This week's column is installment #3 of the story of my 1985 purchase of the Mile High II Collection.
Once I hung up the phone with the seller of the collection, after that initial call in which he asked
for $500,000 for his immense hoard of old comics, I immediately called my banker for an appointment.
We met in his office the next day, and I began crafting a financial plan by which I could purchase the
books. My first question for my banker was: "If the collection is as great as the seller represents it
to be, how much cash could I borrow from the bank based on my current balance sheet (which consisted
mostly of dubious promissory notes from the sale of my retail stores to my store managers...) to
utilize for the down payment?" If I would have been borrowing strictly against my assets, I'm
reasonably certain that I would have been offered very little. But I had previously borrowed several
large sums from this particularly banker, and repaid them promptly. With that track record to back me
up, I was offered a $100,000 three-year loan, but only if I was willing to also pledge my house, and
all my personal assets. Gleep!
Once I talked my wife Nanette into pledging our house (given that we had three babies under the age
of 4 at the time, Nanette showed remarkable faith in me...), I then met with my attorney and my tax
advisor. We decided that the best course of action was for me to invest in a plane ticket to New York,
and for me to go and check out the deal. I called up the seller, and arranged to have him pick me up
at La Guardia airport.
Right from the beginning, I knew this was going to be a very strange deal. The seller turned out to be
this very nervous skinny guy, about 35 years old, who drove an incredibly beat-up old "boat" of a car.
When we got to the parking lot he excused himself, and immediately opened the trunk to get out some
automatic transmission fluid. He told me that his car had been acting up, and that he had to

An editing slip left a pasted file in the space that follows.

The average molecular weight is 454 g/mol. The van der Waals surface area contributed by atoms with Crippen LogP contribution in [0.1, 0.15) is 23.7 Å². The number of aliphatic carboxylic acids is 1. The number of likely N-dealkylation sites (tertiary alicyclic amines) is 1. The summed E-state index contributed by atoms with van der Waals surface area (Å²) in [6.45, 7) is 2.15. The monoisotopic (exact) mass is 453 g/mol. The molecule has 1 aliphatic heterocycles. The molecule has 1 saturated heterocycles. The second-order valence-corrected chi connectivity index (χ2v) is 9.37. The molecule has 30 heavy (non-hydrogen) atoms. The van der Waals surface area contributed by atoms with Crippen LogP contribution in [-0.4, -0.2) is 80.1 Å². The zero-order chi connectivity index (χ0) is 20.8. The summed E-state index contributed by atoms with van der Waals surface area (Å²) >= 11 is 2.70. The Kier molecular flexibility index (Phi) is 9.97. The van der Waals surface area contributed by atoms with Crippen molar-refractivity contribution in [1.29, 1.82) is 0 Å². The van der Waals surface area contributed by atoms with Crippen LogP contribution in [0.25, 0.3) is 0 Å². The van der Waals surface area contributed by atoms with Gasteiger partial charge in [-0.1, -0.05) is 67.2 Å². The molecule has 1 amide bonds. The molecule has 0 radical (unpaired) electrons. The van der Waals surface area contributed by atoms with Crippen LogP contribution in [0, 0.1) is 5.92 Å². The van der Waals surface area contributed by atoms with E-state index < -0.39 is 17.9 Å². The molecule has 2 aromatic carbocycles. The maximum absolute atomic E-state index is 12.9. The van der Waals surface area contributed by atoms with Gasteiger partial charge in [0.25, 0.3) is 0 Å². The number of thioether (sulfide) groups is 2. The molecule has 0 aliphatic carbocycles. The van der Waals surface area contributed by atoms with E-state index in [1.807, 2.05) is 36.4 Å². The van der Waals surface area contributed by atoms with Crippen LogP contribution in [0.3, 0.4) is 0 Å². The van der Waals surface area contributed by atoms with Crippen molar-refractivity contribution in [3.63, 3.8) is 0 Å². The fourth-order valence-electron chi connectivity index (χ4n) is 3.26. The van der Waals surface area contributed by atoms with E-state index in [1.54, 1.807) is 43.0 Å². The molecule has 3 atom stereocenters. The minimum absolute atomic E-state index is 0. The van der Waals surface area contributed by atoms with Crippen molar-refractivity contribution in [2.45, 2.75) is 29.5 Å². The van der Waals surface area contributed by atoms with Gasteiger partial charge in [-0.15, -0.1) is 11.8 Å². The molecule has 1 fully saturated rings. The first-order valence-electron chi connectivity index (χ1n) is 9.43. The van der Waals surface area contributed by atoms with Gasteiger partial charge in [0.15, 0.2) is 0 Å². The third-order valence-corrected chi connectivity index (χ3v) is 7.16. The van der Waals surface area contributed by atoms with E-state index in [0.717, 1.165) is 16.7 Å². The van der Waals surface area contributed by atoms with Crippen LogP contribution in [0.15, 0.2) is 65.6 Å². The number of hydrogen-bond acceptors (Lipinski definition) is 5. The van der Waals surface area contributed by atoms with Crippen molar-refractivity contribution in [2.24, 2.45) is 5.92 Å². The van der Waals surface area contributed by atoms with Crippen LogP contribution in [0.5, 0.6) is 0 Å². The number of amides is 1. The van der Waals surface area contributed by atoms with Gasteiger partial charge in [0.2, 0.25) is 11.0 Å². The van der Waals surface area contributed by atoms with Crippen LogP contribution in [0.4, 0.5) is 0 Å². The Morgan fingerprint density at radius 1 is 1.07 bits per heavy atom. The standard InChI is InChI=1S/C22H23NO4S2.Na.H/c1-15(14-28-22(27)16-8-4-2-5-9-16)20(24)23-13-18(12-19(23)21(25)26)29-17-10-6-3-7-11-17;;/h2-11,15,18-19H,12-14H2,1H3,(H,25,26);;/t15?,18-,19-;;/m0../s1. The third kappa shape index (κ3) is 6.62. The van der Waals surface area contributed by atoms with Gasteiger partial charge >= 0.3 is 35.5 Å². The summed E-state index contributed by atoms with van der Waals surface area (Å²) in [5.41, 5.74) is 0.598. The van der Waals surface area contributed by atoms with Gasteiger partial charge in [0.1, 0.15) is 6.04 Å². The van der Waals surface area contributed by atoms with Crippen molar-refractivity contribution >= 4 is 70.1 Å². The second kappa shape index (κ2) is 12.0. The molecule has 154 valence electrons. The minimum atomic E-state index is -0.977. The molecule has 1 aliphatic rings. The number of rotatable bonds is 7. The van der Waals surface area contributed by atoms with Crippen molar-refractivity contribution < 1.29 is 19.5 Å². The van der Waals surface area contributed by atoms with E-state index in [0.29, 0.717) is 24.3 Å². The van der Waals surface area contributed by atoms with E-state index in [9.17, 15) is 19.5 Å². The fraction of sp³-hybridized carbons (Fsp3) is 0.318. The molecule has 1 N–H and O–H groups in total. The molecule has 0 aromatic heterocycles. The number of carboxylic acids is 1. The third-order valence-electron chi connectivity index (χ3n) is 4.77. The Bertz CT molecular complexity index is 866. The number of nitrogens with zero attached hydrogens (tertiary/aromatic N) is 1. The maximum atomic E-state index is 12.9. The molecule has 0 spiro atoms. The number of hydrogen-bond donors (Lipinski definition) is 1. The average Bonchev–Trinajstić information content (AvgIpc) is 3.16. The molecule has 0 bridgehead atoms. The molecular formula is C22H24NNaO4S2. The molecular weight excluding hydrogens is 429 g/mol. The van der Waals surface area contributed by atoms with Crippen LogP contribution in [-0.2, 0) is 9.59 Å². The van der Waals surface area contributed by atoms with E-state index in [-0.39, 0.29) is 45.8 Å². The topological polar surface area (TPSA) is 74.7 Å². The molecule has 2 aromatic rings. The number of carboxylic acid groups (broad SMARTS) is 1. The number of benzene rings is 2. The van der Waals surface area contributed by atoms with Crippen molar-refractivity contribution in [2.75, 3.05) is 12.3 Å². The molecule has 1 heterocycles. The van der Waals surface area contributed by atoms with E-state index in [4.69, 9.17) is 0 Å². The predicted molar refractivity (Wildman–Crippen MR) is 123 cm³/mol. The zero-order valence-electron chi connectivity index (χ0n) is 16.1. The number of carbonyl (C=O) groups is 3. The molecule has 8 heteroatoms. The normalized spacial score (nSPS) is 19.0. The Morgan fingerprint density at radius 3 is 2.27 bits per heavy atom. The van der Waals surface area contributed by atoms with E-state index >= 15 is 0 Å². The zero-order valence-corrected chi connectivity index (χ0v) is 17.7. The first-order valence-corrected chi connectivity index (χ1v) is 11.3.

periodically pour in more fluid. This turned out to be every 50 miles...
Once we got going he started going off on how I was not at all how he had envisioned me. My long hair,
and very casual dress, was the complete opposite of the uptight businessman he had been expecting. I
run into this a lot, even today, so I considered it no big deal. I was shocked, however, when he
almost immediately offered me a snort of cocaine. Now at this time in my life I had been completely
straight for a couple of years (as I remain today), but during my college days I was quite a stoner.
That having been said, I was still amazed that this guy was so brazen with someone he had just met. I
pretended to take a hit, and then watched him snort with gusto. Even loaded, he was still able to
drive, which told me that either he was using really crappy coke, or he had done this many, many
Once we got to his house, it was much like entering into Ozzie and Harriet land. The loving wife and
the two young boys waiting for him in the large living room of his Cape Cod House, situated in a
pretty Long Island neighborhood, were just like off a movie set. I quickly discovered that all this
harmony was an illusion, however, as I soon heard through my bedroom walls a strident argument about
money. Clearly, this guy needed cash, fast.
The next morning, after once again adding transmission fluid to the car, we drove to the seller's
office, which was located in a huge old brick warehouse. As we pulled into the parking lot next to
the building, I was chilled to see a relatively new delivery truck that had burned to just a blackened
shell. I asked the seller what had happened, and he said "we had an accident overnight, about a week
ago." When we then entered the building, and I was amazed to see only about six workers. This
building was about 60,000 square feet, and contained an incredibly huge quantity of remaindered books
wrapped on pallets, but there was almost no one doing anything. The place was like a giant dark tomb.
When I asked what in the world was going on, the seller informed that he had run into a little
"problem" with the Teamsters Union, and that most of his staff were currently on strike.
We then drove to a mini-storage center, about five miles from his main building. The seller drove up
to the largest individual unit in the complex, and unlocked this huge old rusty padlock. When he
rolled up the garage door, I was stunned to see a solid wall of pallets stacked five feet tall. These
pallets were butted up against each other so tightly that there were absolutely no aisles. This was in
early March, 1985, and it was darn cold, even at midday. This storage unit was huge (3,000 square
feet), but had no heat, and only a single light bulb hanging from the center of the room. The seller
climbed up in the pallets, and walked on the boxes until he could get to the chain that turned on the
lights. He then turned to me and said "Well, here they are!"
To be continued...
Please send your e-mails to
your letters to:
Mile High Comics, Inc.
Attn: Chuck Rozanski
2151 W. 56th Ave.
Denver, CO 80221